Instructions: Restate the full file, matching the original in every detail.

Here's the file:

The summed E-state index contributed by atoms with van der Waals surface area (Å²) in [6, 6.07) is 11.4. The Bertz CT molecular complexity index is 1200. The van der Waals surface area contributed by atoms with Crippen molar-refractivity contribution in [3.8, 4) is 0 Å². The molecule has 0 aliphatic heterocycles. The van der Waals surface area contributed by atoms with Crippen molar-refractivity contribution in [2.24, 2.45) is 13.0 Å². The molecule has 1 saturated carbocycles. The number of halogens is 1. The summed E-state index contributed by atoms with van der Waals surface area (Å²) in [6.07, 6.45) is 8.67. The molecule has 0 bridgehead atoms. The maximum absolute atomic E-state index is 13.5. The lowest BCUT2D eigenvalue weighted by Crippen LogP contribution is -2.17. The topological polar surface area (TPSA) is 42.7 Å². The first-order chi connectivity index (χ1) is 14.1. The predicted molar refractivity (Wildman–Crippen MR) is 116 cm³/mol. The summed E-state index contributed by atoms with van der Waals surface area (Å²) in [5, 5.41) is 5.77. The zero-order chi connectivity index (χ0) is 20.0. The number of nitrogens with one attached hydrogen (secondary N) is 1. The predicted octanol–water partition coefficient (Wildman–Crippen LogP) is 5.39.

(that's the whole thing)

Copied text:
The summed E-state index contributed by atoms with van der Waals surface area (Å²) in [6, 6.07) is 11.4. The Bertz CT molecular complexity index is 1200. The van der Waals surface area contributed by atoms with Crippen molar-refractivity contribution in [3.8, 4) is 0 Å². The molecule has 0 aliphatic heterocycles. The van der Waals surface area contributed by atoms with Crippen molar-refractivity contribution in [2.24, 2.45) is 13.0 Å². The molecule has 1 saturated carbocycles. The number of halogens is 1. The summed E-state index contributed by atoms with van der Waals surface area (Å²) in [6.07, 6.45) is 8.67. The molecule has 0 bridgehead atoms. The maximum absolute atomic E-state index is 13.5. The lowest BCUT2D eigenvalue weighted by Crippen LogP contribution is -2.17. The topological polar surface area (TPSA) is 42.7 Å². The first-order chi connectivity index (χ1) is 14.1. The predicted molar refractivity (Wildman–Crippen MR) is 116 cm³/mol. The summed E-state index contributed by atoms with van der Waals surface area (Å²) in [5, 5.41) is 5.77. The zero-order chi connectivity index (χ0) is 20.0. The number of nitrogens with one attached hydrogen (secondary N) is 1. The predicted octanol–water partition coefficient (Wildman–Crippen LogP) is 5.39.